Thursday, June 20, 2019
FRIDAY, 11TH Week in Ordinary Time
St. Aloysius Gonzaga, Religious
2 Cor 11: 18, 21 – 30 / Mt 6: 19 – 23
Born of a noble Italian family, St. Aloysius Gonzaga (1568 – 1591) died as a Jesuit scholastic, with his health broken while nursing the plague-stricken.
FROM THE 1ST READING: 2 Cor 11: 23 – 27
Are they ministers of Christ? (I begin to talk like a madman.) I am better than they. Better than they with my numerous labors. Better than they with the time spent in prison. The beatings I received are beyond comparison. How many times have I found myself in danger of death! Five times the Jews sentenced me to thirty-nine lashes. Three times I was beaten with a rod, once I was stoned. Three times I was shipwrecked, and once I spent a night and a day adrift on the high seas.
I have been continually in hazards of traveling because of rivers, because of bandits, because of my fellow Jews, or because of the pagans; in danger in the city, in the open country, at sea; in danger from false brothers. I have worked and often labored without sleep, I have been hungry and thirsty and starving, cold and without shelter.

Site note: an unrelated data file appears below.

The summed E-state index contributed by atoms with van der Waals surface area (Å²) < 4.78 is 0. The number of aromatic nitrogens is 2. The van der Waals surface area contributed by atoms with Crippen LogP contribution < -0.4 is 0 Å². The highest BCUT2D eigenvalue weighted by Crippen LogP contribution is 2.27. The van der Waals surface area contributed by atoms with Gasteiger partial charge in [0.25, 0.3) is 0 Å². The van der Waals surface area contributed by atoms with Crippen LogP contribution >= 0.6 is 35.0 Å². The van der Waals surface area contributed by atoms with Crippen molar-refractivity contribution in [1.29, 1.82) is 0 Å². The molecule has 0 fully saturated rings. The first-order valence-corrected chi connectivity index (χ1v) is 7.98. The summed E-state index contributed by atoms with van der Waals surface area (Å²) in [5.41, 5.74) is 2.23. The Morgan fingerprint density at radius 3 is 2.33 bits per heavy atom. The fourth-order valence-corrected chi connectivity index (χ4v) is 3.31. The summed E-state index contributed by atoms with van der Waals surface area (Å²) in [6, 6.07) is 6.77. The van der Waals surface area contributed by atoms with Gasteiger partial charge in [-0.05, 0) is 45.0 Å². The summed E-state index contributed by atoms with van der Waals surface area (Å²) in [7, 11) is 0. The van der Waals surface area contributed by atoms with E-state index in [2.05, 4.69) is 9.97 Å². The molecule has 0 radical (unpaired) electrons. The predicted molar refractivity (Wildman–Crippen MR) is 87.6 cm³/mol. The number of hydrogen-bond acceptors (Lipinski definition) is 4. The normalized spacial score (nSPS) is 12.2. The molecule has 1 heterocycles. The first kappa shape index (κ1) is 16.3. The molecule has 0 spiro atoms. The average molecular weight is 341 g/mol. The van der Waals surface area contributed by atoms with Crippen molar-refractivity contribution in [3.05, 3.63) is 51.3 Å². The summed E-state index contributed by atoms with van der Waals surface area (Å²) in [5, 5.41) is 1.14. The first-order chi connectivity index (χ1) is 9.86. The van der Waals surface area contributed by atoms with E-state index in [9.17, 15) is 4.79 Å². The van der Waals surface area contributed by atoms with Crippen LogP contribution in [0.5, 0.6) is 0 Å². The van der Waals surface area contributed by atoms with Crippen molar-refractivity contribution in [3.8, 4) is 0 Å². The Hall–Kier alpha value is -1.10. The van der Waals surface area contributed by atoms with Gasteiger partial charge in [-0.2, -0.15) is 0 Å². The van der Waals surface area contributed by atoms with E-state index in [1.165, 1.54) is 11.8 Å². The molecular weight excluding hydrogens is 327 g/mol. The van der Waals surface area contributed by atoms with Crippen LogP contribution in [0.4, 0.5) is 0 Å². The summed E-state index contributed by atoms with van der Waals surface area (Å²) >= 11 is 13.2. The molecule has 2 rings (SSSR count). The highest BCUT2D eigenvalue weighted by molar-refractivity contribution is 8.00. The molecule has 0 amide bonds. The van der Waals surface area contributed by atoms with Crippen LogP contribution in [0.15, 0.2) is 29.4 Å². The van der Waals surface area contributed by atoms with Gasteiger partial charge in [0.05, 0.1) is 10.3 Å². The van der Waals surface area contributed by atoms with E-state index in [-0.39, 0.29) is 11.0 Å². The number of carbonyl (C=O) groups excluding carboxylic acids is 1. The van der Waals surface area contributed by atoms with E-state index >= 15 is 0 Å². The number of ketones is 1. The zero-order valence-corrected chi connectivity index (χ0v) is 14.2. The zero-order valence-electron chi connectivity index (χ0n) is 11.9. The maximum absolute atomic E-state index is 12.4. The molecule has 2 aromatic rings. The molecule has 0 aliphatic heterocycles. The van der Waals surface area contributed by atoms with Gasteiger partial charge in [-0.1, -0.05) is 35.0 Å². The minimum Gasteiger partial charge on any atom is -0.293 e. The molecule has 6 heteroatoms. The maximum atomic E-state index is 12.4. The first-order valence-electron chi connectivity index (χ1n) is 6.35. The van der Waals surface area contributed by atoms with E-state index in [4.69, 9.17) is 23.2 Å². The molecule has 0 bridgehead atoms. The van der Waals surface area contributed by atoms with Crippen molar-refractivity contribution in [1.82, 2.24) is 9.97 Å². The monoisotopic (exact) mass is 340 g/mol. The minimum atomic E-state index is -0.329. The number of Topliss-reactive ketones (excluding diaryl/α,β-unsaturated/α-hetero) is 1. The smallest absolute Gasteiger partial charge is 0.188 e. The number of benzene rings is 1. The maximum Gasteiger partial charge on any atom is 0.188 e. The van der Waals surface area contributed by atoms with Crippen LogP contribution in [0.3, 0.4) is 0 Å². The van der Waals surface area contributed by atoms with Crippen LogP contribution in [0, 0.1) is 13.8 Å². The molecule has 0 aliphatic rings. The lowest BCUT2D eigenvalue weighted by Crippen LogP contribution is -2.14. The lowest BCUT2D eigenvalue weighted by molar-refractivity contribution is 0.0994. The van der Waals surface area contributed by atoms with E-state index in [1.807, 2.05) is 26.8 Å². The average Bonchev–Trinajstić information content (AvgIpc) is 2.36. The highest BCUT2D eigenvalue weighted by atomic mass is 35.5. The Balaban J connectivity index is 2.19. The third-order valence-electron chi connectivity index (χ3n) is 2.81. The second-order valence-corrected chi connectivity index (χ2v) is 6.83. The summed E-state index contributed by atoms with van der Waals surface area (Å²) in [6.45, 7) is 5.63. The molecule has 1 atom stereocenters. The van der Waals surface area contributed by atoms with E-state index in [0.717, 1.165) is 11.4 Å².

GOSPEL READING Mt 6: 19 – 23
Jesus said: "Do not store up treasure for yourself here on earth, where moth and rust destroy it, and where thieves can steal it. Store up treasure for yourself with God, where no moth or rust can destroy it, nor thief come and steal it. For where your treasure is, there also your heart will be.
"The lamp of the body is the eye; if your eyes are sound, your whole body will be in the light. If your eyes are diseased, your whole body will be in darkness. Then, if your light has become darkness, how dark will be the darkest part of you!"
Today's readings ask us to take a view that differs from the world. In the first reading, St. Paul describes what he has undergone and suffered for his beliefs. How many people would suffer what Paul suffered for his beliefs? The holy Martyrs did; many Christians past and present have suffered much for their faith. So can we, with the grace of God.
In the Gospel reading, the Lord talks about what should be at the center of every human heart. This perspective of what is the most important in everyone's life should be those that robbers cannot steal or those that cannot be destroyed. Rather, what should be at the center of our hearts are treasures with God, which no moth or rust can destroy.
Let us ask ourselves then, what is of greatest value to us? What is truly the most important thing in our lives? Are we willing to suffer and sacrifice for these?
May we trust in what the Lord told us, "Set your heart first on the kingdom and justice of God and all these things will also be given to you. (Mt 6: 33)
FINALLY, WE PRAY FOR ONE ANOTHER, FOR THOSE WHO HAVE ASKED OUR PRAYERS AND FOR THOSE WHO NEED OUR PRAYERS THE MOST.
Ron Joseph F. Quenangan
His Eminence Luis Antonio Cardinal G. Tagle
Have a good day!
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